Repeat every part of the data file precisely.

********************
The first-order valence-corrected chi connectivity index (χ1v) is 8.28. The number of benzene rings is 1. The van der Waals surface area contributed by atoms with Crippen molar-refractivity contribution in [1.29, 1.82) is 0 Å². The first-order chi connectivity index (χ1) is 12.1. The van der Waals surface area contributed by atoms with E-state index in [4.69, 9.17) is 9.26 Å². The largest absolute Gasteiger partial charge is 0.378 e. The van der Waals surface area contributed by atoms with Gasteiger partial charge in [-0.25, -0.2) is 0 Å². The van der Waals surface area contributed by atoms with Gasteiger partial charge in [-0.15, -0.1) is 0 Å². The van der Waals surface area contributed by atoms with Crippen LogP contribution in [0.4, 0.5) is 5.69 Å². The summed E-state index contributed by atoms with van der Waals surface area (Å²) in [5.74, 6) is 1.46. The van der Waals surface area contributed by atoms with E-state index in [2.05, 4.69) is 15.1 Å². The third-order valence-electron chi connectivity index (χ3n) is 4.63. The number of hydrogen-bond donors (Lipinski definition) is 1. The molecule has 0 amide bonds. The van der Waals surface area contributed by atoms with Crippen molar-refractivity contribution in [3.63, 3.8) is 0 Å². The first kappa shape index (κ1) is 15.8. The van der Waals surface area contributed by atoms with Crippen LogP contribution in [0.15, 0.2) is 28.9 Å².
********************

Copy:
The first-order valence-corrected chi connectivity index (χ1v) is 8.28. The number of benzene rings is 1. The van der Waals surface area contributed by atoms with Crippen molar-refractivity contribution in [1.29, 1.82) is 0 Å². The first-order chi connectivity index (χ1) is 12.1. The van der Waals surface area contributed by atoms with E-state index in [4.69, 9.17) is 9.26 Å². The largest absolute Gasteiger partial charge is 0.378 e. The van der Waals surface area contributed by atoms with Gasteiger partial charge in [-0.25, -0.2) is 0 Å². The van der Waals surface area contributed by atoms with Gasteiger partial charge in [-0.15, -0.1) is 0 Å². The van der Waals surface area contributed by atoms with Crippen LogP contribution in [0.4, 0.5) is 5.69 Å². The summed E-state index contributed by atoms with van der Waals surface area (Å²) in [5.74, 6) is 1.46. The van der Waals surface area contributed by atoms with E-state index in [2.05, 4.69) is 15.1 Å². The third-order valence-electron chi connectivity index (χ3n) is 4.63. The number of hydrogen-bond donors (Lipinski definition) is 1. The molecule has 0 amide bonds. The van der Waals surface area contributed by atoms with Crippen molar-refractivity contribution in [3.63, 3.8) is 0 Å². The first kappa shape index (κ1) is 15.8. The van der Waals surface area contributed by atoms with Crippen LogP contribution in [0.15, 0.2) is 28.9 Å².